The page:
Brown Bear

Hey gang, here we are at the brown bear habitat at the Alaska Wildlife Conservation Center.

It is important to the AWCC to have wild, natural spaces for our animals, and the brown bear exhibit currently settling in at just over 14 acres is the largest bear exhibit in all of the United States.

At AWCC we have representation from two brown bear populations: both the Coastal Brown Bears and the Grizzly Brown Bears. In the state of Alaska, we actually have three major sub-groups of brown bears: Grizzly Bears, Coastal Brown Bears, and the Kodiak Brown Bear.

What’s the difference between brown bears and grizzly bears? In Alaska, we distinguish between the two due to geographic locations and differences in diet. When using the terms, however, they are representing the same species. Bears that live along the coast are known as coastal or brown bears. They tend to be much larger due to their massive consumption of protein in the form of salmon during the large summer salmon runs upriver. Interior bears, like those found in Denali National Park, are smaller due to their varied diet of roots, berries, and small mammals.

The size of brown bears varies dramatically from region to region in Alaska, due to selective pressures regarding food resources. At peak body condition in the fall, boars (males) from interior regions may weigh up to 600 pounds while exceptional boars from coastal areas and Kodiak may reach 1,500 pounds. Sows (females) usually weigh about half of the weight of males in any given region.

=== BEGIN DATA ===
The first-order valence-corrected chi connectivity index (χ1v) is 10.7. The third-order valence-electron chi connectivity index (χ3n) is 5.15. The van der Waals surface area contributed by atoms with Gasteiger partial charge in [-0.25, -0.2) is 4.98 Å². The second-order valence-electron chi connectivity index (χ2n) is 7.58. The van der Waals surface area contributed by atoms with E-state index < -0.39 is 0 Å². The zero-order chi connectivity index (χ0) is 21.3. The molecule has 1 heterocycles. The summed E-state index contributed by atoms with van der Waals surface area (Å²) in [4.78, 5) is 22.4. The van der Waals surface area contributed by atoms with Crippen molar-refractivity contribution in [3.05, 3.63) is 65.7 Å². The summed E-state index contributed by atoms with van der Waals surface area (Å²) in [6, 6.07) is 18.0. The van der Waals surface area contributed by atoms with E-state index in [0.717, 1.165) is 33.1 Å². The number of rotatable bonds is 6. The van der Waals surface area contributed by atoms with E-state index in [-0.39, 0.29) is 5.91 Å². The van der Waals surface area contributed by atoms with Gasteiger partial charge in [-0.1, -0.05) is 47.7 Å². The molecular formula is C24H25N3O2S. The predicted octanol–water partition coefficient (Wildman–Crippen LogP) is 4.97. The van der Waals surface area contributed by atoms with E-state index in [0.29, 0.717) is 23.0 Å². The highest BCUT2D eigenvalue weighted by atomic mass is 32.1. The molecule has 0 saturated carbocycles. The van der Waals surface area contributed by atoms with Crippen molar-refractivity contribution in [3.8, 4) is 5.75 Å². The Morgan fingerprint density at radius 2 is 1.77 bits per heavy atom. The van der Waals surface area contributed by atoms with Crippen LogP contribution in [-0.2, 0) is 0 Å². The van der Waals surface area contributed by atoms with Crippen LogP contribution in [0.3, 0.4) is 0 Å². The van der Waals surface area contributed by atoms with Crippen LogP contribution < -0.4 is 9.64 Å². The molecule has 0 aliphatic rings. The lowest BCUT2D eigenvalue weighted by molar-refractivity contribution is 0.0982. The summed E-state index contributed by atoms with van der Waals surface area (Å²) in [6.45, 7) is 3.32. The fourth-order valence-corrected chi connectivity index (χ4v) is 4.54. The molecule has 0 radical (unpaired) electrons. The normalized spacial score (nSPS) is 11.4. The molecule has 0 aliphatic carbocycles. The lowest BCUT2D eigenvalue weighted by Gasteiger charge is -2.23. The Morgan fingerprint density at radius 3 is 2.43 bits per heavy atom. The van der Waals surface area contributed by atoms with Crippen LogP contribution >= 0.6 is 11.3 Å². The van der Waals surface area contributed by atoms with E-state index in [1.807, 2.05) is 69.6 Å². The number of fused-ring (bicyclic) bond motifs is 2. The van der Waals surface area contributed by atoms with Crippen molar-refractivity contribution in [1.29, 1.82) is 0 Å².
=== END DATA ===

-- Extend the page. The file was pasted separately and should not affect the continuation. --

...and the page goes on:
A brown bear weighs approximately 1 pound at birth. Like their cousin the black bears, brown bears also display delayed implantation where the fertilized embryos do not implant in the female’s uterine wall until she enters her den in the fall time. Bears are not true hibernators, and can spontaneously arouse if disturbed, or likely did not consume enough calories to stay down for the entire winter season.

There are an estimated 30,000-35,000 brown bears in Alaska, which amounts to 98% of the U.S. population and 70% of the North American population. We sure love our bears!

Getting There

Latitude: 60.826003
Longitude: -148.982576
Driving Directions